The interactive sky: a browsable allsky image

We are conducting a project to make available panoramas of the night sky of the southern hemisphere, based on a mosaic of hundred of photographs. Each allsky panorama is a giant picture composed by hundreds of high-resolution photos taken in the course of one night. The panoramas are accessible with a web-browser and the public is able to zoom on them and to see the sky with better quality than the naked eye. We are preparing 4 sets of panoramas corresponding to the four seasons.
The individual images are taken with a 16 Mpixels DLSR camera mounted on a Gigapan EPIC robotic camera mounts. These devices and a autoguiding telescope are mounted in a equatorial telescope mount, which allows us to have exposure of several tens seconds. The images are then processed and stitched to create the gigantic panorama, with typical weight of several GBytes.
In addition to the allsky panoramas, we embedded higher resolution images of specific regions of interest such as: emission nebulae and dark, open and globular clusters and galaxies; which can be zoomed.
The photographs have been acquiring since December 2014 in a dark place in the countryside of Uruguay with a low light pollution; which allows us to achieve deep sky objects.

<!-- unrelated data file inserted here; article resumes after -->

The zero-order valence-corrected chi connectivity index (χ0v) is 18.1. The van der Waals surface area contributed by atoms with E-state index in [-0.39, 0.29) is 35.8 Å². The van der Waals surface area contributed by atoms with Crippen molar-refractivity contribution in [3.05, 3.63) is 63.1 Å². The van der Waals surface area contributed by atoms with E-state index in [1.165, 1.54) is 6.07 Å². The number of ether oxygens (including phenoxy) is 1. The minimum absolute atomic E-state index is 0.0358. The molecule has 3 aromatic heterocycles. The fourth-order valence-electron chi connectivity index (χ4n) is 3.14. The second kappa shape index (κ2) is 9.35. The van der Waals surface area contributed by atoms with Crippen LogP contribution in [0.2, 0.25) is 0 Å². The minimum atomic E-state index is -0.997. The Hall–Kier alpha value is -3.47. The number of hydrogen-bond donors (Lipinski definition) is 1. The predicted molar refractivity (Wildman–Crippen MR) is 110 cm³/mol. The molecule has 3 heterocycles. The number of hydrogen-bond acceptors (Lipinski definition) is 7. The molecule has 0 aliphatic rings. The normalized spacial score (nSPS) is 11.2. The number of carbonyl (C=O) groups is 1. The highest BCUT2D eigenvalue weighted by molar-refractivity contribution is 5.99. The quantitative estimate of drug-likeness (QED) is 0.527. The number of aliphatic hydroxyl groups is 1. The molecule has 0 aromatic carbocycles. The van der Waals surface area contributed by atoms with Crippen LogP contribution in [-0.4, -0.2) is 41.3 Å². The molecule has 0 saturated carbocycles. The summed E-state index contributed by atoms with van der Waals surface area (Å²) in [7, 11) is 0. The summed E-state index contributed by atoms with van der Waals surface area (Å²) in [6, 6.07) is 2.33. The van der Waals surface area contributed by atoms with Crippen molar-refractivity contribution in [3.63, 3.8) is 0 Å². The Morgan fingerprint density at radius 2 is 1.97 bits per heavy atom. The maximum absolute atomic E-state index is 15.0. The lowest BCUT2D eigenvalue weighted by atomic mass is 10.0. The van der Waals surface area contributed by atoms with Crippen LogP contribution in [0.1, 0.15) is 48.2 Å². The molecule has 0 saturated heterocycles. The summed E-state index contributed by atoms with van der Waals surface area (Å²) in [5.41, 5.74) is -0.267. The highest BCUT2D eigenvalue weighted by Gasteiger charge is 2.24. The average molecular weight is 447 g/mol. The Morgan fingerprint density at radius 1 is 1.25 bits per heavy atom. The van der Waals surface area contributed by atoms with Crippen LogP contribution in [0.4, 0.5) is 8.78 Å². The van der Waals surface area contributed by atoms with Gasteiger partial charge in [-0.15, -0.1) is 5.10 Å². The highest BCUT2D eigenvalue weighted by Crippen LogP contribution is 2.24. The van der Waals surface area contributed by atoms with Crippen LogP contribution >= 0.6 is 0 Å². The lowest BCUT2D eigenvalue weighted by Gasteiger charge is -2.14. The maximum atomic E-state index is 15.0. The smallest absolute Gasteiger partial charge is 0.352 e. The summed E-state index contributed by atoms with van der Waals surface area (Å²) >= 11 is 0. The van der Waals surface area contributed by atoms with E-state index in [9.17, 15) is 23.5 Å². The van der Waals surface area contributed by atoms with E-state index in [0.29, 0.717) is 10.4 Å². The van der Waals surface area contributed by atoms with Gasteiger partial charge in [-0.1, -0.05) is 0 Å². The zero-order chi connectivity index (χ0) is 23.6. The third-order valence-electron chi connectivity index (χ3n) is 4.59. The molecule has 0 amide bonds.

These panoramas will be available on a website and can be accessed with any browser. The public can browse the entire allsky panorama or to make a zoom into an area where one can see many deep sky objects. 
This tool will be available for teaching purposes, astronomy popularization or introductory research. Teacher guides will be developed for educational activities at different educational levels.
While there are similar projects like Google Sky, the methodology used to generate the giant panoramas allows a much more realistic view, with a background of continuous sky without sharp edges. Furthermore, while the planetarium software is based on drawings of the stars, our panoramas are based on real images.

This is the first project with these characteristics; we hope it will become a reference to browsable allsky images with many web visitors.

The full poster can be downloaded from here.


Authors: Gonzalo Tancredi, Fernando Da Rosa, Fernando Gomez, Santiago Roland, Luciano Almenares

Participating institutes:

Departamento de Astronomía, Facultad de Ciencias, UdelaR, Uruguay.

Facultad de Información y Comunicación UdelaR, Uruguay

Observatorio Astronómico Los Molinos, D2C2, MEC, Uruguay

Support from Agencia Nacional de Investigación Innovación, Uruguay